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zarqawi farrell early. at the beginning of 2004 is when we are sure he was there. we started to track his work and of course in the spring of 2004, when fallujaha essentially highlighted the meltdown of iraq, had violence all around the country, but fallujah became the first spot in the country where they held ground, they actually -- al qaeda and the sunni elements that were working with them at that point held at bay coalition and iraqi forces from the city of fallujah for a number of months. at that point it was clear that what they had built not only was farrell passionate but it wasal also extensive -- but it was also extensive. the network worked around most of the country. zarqawi was an interesting role, to get really to the heart of bruce's question, there was a question about -- there was an issue about did he really matter? and the answer is yes, he did. he mattered in a big way. because zarqawi became an organizational leader, he also became an iconic leader. he leveraged both very well. at one point we would watch him move around the country and deal with groups and he was ve
that all americans are treated farrell and equally. that's why it's critical that congress pass the violence against women act re-authorization. since its inception, this act has always been bipartisan. last april the senate passed a strong bipartisan re-authorization bill. unfortunately the measure failed in the house, but it must pass in the 113th congress. the safety and security of american women should never be politicalized and never has been so in the past. it is my hope that we can put the politics of the last election aside and get down to the business of legislating policy for the american people. we must reaffirm our commitment that women in the united states are offered all necessary legal protections. thank you, mr. speaker, and i yield back. the speaker pro tempore: the gentlelady's time has expired. for what purpose does the gentleman from texas seek recognition? -- from illinois seek recognition? without objection, the gentlelady from yim is recognized for one minute -- from illinois is recognized for one minute. >> mr. speaker, i rise today to recognize the sout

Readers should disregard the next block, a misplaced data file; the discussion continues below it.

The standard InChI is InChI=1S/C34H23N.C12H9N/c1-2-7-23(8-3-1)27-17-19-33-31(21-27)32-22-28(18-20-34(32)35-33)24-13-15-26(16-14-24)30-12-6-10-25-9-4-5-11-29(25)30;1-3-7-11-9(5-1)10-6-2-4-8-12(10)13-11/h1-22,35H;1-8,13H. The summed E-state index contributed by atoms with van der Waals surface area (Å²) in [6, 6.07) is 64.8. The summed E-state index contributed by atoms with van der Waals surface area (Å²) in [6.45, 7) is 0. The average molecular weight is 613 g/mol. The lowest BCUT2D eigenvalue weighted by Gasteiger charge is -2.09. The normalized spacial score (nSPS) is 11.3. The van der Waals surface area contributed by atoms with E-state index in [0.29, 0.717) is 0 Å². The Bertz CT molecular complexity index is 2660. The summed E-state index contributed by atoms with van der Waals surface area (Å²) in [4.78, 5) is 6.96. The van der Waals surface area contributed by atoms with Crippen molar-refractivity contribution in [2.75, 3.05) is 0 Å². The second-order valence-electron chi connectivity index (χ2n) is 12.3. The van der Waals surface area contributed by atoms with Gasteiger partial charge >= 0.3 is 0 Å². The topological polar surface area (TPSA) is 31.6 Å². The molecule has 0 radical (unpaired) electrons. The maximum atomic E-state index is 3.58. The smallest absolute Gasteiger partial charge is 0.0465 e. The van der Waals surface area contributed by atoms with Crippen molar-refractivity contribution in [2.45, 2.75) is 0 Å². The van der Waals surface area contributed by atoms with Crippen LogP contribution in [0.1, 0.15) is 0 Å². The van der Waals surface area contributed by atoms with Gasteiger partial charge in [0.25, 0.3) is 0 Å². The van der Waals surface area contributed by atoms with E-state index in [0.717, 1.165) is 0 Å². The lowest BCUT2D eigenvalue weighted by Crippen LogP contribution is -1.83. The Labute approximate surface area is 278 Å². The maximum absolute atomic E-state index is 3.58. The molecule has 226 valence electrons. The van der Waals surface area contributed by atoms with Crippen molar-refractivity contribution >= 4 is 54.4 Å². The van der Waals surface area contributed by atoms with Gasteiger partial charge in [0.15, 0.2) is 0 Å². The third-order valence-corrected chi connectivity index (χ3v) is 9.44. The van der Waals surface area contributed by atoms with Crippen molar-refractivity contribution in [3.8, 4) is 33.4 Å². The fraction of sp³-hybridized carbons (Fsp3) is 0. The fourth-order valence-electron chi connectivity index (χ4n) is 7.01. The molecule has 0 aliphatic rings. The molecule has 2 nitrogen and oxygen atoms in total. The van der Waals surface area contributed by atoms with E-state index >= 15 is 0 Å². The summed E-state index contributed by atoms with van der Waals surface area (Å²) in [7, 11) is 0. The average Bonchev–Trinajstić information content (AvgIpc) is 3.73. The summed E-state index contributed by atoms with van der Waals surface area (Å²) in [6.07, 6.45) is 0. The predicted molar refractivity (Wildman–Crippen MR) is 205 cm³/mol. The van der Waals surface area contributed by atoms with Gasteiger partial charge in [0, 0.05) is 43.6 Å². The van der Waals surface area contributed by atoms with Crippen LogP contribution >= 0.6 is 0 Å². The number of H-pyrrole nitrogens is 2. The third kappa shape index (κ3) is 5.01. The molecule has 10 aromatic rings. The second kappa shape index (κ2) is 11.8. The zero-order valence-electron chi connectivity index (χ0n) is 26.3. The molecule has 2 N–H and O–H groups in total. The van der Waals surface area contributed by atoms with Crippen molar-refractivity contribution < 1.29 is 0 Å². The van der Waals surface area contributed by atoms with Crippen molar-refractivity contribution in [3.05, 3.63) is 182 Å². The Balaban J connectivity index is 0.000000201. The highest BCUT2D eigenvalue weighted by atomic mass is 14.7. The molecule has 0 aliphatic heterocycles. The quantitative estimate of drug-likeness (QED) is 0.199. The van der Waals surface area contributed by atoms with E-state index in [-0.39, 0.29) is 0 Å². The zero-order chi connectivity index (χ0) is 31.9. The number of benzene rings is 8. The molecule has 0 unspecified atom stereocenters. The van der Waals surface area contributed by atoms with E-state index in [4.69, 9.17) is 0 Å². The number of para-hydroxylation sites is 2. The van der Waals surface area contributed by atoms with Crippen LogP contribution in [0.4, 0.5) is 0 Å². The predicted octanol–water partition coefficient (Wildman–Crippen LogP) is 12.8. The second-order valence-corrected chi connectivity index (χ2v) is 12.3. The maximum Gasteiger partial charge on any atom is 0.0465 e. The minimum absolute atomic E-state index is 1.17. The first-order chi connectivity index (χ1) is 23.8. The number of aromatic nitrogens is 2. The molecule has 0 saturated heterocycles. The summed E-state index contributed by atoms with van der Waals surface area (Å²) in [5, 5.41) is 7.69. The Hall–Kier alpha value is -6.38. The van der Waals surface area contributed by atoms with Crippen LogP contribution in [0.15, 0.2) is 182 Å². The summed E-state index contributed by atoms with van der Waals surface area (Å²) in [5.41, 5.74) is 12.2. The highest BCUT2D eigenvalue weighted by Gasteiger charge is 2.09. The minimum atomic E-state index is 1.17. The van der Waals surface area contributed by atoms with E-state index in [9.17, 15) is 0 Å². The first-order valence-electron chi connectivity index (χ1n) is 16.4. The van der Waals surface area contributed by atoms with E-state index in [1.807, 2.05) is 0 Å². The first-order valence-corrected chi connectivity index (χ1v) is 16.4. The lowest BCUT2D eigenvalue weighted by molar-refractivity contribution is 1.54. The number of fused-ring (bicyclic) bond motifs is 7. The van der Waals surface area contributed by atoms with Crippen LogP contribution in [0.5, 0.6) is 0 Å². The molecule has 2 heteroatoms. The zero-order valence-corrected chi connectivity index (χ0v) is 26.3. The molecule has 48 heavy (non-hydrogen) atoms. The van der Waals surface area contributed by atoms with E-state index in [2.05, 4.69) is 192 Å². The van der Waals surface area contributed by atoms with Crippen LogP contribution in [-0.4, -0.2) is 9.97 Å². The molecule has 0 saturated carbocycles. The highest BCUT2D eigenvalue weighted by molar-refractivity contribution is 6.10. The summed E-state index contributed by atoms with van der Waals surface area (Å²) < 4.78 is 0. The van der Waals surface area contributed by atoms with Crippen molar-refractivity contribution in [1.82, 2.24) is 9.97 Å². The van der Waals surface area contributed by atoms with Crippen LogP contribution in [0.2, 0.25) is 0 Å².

that has a strong, sensible gun laws, it's farrell easy for people to get guns in states that have weak gun laws and traffic them onto the streets of new york or los angeles or chicago. and that's what we've seen. so we really need strong federal measures. and most gun owners support this. 74% of n.r.a. members support universal background checks. host: have you -- do you talk regularly with the n.r.a.? do you deal where them regularly at all? do you have a dialogue? guest: we are open to have a dialogue with anyone in candor. the n.r.a. is less open in having a dialogue with us and you saw that they for quite some time refused to meet with the president. eventually met with the task force. but there are members of the n.r.a. which i think is more important, the members of the n.r.a. are reaching us out to and we're reaching out to them and those people are law-abiding, responsible gun owners who want the same things that we want and that families across america want. which are safe communities, safe schools. so that's important. because the n.r.a. really does not speak for gun owners. the
Search Results 0 to 2 of about 3